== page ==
Disparities in health and health care endemic in Hartford and across the state and country affect the lives of millions. A new $561,000 grant from the Connecticut Health Foundation is supporting a groundbreaking project led by UConn Health Center professors Robert Aseltine Jr. and Dr. Bruce Gould, aimed at improving care for disadvantaged patients in Hartford.
“The Connecticut Health Foundation is interested in projects that really impact patient care and really impact patient outcomes,” says Aseltine. “This grant will be instrumental in helping us develop an assessment tool to improve health risk screening for disadvantaged patients.”
Patricia Baker, president and CEO of the Connecticut Health Foundation, says, “This project aligns with the foundation’s 10-year strategic objective, which is to improve the quality of health care systems that enhance patient/provider interactions toward more equitable patient treatment and outcomes in health care settings that serve large populations of patients of color.”
Disadvantaged populations and people of color have lower rates of health risk screening and poorer health outcomes than other patients. Their incidence rates for disease, injury, and conditions such as homelessness are exponentially higher. The result in population centers like Hartford is poor overall health in the community.
“Hartford is one of the poorest cities of its size in the country. People living below the poverty line are at high risk for numerous health problems,” says Gould, who is also associate dean for primary care at the School of Medicine, medical director for the Hartford Department of Health and Human Services, and medical director of the Burgdorf/Bank of America Health Center. Burgdorf is a clinic in Hartford run jointly by the UConn Schools of Medicine and Dental Medicine and Saint Francis Hospital and Medical Center.
Research shows that taking a full family and personal history makes a significant difference in the care that patients receive and their long-term well-being. Yet on the whole, primary care physicians lack the time to complete all the recommended screening for preventable diseases with every patient. A primary care physician with an average caseload would have to spend seven and a half hours per day doing risk assessments alone to meet the recommendations cited by evidence-based research.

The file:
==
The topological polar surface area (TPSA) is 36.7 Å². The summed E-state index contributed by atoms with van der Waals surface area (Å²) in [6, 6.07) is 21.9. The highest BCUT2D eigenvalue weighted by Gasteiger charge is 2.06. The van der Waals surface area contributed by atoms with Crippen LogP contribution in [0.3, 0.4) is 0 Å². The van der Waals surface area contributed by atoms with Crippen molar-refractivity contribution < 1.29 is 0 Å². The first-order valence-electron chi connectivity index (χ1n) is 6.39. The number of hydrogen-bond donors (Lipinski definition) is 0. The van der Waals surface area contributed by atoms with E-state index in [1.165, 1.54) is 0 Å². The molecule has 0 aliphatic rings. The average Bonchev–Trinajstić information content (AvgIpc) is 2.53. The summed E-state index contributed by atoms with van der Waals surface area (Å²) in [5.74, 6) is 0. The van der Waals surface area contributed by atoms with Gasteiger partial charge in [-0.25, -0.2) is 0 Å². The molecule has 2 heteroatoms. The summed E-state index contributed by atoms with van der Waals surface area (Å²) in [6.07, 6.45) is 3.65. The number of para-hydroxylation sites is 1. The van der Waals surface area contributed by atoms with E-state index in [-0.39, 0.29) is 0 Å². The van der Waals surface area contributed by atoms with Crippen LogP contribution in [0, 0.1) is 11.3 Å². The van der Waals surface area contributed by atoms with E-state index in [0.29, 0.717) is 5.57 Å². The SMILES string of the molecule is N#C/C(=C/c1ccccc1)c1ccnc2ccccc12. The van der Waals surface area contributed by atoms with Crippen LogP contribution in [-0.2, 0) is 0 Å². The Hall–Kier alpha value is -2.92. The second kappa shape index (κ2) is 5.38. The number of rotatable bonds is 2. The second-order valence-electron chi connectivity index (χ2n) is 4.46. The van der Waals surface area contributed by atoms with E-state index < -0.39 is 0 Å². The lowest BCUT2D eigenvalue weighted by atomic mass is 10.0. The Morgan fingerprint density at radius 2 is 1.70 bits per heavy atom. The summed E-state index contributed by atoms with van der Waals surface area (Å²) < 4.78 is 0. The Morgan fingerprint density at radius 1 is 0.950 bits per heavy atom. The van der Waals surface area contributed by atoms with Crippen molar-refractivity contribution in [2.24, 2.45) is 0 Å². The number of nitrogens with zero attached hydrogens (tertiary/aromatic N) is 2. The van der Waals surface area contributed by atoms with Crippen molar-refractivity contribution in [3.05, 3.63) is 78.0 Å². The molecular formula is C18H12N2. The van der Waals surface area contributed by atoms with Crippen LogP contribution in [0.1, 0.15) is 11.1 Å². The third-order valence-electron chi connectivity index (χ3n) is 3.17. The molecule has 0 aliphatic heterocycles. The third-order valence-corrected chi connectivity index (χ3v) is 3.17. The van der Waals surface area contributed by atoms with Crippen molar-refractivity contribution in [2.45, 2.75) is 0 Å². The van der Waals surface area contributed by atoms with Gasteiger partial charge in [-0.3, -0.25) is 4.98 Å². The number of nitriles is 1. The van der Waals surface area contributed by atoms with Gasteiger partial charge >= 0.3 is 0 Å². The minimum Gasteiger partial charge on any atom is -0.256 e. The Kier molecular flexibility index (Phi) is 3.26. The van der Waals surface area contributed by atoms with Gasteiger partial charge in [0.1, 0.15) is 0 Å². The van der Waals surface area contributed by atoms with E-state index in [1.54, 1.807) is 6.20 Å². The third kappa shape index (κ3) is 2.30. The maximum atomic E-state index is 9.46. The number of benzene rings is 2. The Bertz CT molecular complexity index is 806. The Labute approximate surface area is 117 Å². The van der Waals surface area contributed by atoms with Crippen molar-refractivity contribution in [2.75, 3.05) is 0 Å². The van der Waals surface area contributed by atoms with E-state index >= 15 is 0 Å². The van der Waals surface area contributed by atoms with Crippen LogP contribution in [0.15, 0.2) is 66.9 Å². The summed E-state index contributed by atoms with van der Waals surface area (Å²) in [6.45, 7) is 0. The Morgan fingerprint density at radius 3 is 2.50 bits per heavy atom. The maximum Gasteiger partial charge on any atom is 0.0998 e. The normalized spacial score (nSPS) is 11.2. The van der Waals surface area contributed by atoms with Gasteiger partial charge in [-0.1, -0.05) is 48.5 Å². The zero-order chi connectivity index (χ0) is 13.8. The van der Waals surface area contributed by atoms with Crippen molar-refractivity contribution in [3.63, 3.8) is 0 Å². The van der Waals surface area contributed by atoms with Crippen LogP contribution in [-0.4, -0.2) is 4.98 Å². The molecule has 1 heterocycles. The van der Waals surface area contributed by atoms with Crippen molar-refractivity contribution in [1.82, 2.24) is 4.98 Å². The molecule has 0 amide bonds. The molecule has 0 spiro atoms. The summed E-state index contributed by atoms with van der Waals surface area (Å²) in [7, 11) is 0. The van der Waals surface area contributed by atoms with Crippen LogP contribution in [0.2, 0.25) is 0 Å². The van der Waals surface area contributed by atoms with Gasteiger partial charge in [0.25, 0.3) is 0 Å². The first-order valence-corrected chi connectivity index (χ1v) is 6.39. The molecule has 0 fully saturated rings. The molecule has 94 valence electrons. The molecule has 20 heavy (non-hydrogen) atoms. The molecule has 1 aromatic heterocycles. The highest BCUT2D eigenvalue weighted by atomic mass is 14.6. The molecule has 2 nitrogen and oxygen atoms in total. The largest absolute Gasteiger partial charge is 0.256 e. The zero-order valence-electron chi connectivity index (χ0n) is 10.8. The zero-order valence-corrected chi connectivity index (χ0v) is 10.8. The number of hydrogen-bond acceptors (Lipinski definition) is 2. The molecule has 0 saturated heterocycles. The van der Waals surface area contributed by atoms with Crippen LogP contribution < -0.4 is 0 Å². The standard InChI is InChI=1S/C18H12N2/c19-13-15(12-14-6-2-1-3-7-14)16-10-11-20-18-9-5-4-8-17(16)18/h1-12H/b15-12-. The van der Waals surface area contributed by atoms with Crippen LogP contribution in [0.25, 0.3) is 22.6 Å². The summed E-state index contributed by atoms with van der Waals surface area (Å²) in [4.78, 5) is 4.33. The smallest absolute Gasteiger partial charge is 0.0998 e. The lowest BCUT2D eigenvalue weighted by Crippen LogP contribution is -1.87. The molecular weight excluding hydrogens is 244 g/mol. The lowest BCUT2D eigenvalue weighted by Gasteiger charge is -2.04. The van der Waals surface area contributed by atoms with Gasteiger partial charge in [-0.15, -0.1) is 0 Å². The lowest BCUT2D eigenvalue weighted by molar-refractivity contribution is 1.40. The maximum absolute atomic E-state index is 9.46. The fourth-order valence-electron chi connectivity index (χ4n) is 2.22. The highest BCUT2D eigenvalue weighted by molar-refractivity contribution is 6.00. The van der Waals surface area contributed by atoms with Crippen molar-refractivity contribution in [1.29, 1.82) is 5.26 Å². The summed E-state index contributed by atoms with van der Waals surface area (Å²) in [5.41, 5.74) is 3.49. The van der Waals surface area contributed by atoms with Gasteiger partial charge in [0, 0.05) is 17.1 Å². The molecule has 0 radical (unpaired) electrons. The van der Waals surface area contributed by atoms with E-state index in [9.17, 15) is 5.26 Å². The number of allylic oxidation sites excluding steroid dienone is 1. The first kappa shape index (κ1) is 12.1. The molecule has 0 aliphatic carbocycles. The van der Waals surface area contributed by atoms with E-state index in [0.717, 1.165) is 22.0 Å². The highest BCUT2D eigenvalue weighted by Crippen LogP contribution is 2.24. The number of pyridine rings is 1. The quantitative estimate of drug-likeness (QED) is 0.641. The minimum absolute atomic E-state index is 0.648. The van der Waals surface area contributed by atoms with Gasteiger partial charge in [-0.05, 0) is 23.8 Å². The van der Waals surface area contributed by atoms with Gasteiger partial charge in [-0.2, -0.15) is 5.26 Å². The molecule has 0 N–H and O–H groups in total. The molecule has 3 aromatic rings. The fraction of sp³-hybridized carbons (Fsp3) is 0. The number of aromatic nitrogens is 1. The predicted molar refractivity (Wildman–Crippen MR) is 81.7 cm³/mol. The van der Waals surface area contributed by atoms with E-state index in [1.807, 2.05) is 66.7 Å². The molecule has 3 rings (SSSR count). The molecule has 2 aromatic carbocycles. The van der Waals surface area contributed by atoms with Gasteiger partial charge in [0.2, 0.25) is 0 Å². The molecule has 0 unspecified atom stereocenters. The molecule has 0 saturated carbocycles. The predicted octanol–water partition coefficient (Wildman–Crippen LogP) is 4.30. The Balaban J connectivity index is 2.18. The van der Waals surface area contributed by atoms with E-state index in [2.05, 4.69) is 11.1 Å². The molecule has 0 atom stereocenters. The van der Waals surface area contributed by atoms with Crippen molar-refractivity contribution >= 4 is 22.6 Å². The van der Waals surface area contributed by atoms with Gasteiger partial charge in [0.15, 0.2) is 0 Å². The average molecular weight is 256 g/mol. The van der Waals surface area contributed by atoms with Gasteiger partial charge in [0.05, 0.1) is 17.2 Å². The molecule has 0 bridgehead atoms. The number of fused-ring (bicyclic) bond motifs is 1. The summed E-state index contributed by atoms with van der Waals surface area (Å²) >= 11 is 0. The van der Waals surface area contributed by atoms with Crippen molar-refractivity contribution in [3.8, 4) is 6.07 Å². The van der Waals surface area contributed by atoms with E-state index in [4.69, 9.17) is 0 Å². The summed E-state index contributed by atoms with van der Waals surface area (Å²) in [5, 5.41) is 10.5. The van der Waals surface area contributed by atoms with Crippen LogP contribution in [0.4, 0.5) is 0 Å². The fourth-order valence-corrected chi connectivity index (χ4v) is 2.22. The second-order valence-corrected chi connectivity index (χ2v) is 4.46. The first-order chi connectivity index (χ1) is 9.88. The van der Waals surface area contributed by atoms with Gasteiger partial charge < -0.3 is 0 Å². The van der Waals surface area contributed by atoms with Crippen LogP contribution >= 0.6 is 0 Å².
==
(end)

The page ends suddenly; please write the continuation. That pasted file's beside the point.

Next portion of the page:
Aseltine and Gould’s project offers a solution: a computer-based health survey that patients can complete anywhere – a doctor’s waiting room, a clinic office, or a private home. They emphasize that this project will help physicians achieve what they are already eager to do: implement solutions that will make a difference in the lives of their patients and the communities they serve.
“I’ve been playing with this idea for seven years. I’m not effectively getting my patients to give me all of the information necessary to provide the best care possible. I can’t do it all. The literature shows that I’m not alone. Most doctors can’t do it all,” says Gould. “This grant will help us create a model for risk screening that will take an idea from really just a thought to something that will mean better outcomes for our patients.”
The risk assessment survey will be available in multiple languages, helping to eliminate language and cultural barriers. It will screen for risks for a wide range of medical conditions (such as cancer, heart disease, and depression) and social behaviors (such as alcohol abuse, drug use, smoking and domestic violence).
Gould notes that a thorough screening can pinpoint a number of indicators that, if caught, can be responded to before they become health problems.
“Preventing homelessness is something that we can do,” he says. “There are risk factors that identify people at risk. Once a person becomes homeless, we know that it takes a long time for them to get back on their feet. By intervening when we recognize the risk characteristic, we can prevent a patient from becoming homeless.”
When a patient fills out the survey in a waiting room, the program will provide an immediate risk assessment report card – one in medical language for the physician and one in plain terms for the patient – that the patient can discuss with his or her physician during the appointment. The report card will outline preventative measures, such as a recommendation to refer a patient at risk for domestic violence to a social worker, or to discuss a medication regimen with a patient who is having difficulty managing a chronic disease.
The report cards will provide physicians the information needed not only to react to the symptoms that brought the patient in to seek treatment, but also to develop a personalized prevention plan for long-term care, says Aseltine.
“What we’re hoping to see is a transformation in patient care,” he adds.
The risk assessment model will be rolled out at the Burgdorf/Bank of America Health Center and an additional clinic in Hartford later this year.
For more information about supporting the UConn Health Center, please contact the UConn Foundation’s development department.